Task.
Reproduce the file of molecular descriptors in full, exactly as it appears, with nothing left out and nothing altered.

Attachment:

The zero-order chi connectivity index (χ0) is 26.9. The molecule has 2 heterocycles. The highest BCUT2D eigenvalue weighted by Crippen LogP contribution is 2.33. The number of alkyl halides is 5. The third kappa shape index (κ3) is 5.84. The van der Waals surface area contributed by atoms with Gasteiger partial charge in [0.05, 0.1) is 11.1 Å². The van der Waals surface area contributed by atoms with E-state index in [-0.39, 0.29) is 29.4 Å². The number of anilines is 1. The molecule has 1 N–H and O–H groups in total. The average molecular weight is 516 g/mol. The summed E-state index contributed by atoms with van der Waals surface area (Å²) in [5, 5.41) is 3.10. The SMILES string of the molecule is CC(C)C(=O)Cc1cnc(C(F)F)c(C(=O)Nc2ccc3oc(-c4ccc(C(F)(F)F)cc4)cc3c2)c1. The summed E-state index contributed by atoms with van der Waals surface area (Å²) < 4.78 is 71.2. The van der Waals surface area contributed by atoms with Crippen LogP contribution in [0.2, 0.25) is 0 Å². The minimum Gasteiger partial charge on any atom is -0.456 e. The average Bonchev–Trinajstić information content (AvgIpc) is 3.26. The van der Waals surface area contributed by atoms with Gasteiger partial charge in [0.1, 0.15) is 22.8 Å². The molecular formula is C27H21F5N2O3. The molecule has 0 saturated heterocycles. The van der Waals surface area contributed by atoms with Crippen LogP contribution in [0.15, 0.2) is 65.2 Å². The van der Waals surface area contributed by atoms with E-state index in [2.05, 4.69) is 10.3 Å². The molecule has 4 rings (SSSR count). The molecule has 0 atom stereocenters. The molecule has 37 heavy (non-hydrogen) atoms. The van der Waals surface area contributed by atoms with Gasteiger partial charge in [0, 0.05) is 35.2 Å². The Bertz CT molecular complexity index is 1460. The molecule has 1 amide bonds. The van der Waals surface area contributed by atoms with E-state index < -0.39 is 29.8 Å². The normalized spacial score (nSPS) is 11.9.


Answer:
The zero-order chi connectivity index (χ0) is 26.9. The molecule has 2 heterocycles. The highest BCUT2D eigenvalue weighted by Crippen LogP contribution is 2.33. The number of alkyl halides is 5. The third kappa shape index (κ3) is 5.84. The van der Waals surface area contributed by atoms with Gasteiger partial charge in [0.05, 0.1) is 11.1 Å². The van der Waals surface area contributed by atoms with E-state index in [-0.39, 0.29) is 29.4 Å². The number of anilines is 1. The molecule has 1 N–H and O–H groups in total. The average molecular weight is 516 g/mol. The summed E-state index contributed by atoms with van der Waals surface area (Å²) in [5, 5.41) is 3.10. The SMILES string of the molecule is CC(C)C(=O)Cc1cnc(C(F)F)c(C(=O)Nc2ccc3oc(-c4ccc(C(F)(F)F)cc4)cc3c2)c1. The summed E-state index contributed by atoms with van der Waals surface area (Å²) < 4.78 is 71.2. The van der Waals surface area contributed by atoms with Crippen LogP contribution in [0.2, 0.25) is 0 Å². The minimum Gasteiger partial charge on any atom is -0.456 e. The average Bonchev–Trinajstić information content (AvgIpc) is 3.26. The van der Waals surface area contributed by atoms with Gasteiger partial charge in [0.1, 0.15) is 22.8 Å². The molecular formula is C27H21F5N2O3. The molecule has 0 saturated heterocycles. The van der Waals surface area contributed by atoms with Crippen LogP contribution in [0.15, 0.2) is 65.2 Å². The van der Waals surface area contributed by atoms with E-state index in [2.05, 4.69) is 10.3 Å². The molecule has 4 rings (SSSR count). The molecule has 0 atom stereocenters. The molecule has 37 heavy (non-hydrogen) atoms. The van der Waals surface area contributed by atoms with Gasteiger partial charge in [0, 0.05) is 35.2 Å². The Bertz CT molecular complexity index is 1460. The molecule has 1 amide bonds. The van der Waals surface area contributed by atoms with E-state index < -0.39 is 29.8 Å². The normalized spacial score (nSPS) is 11.9.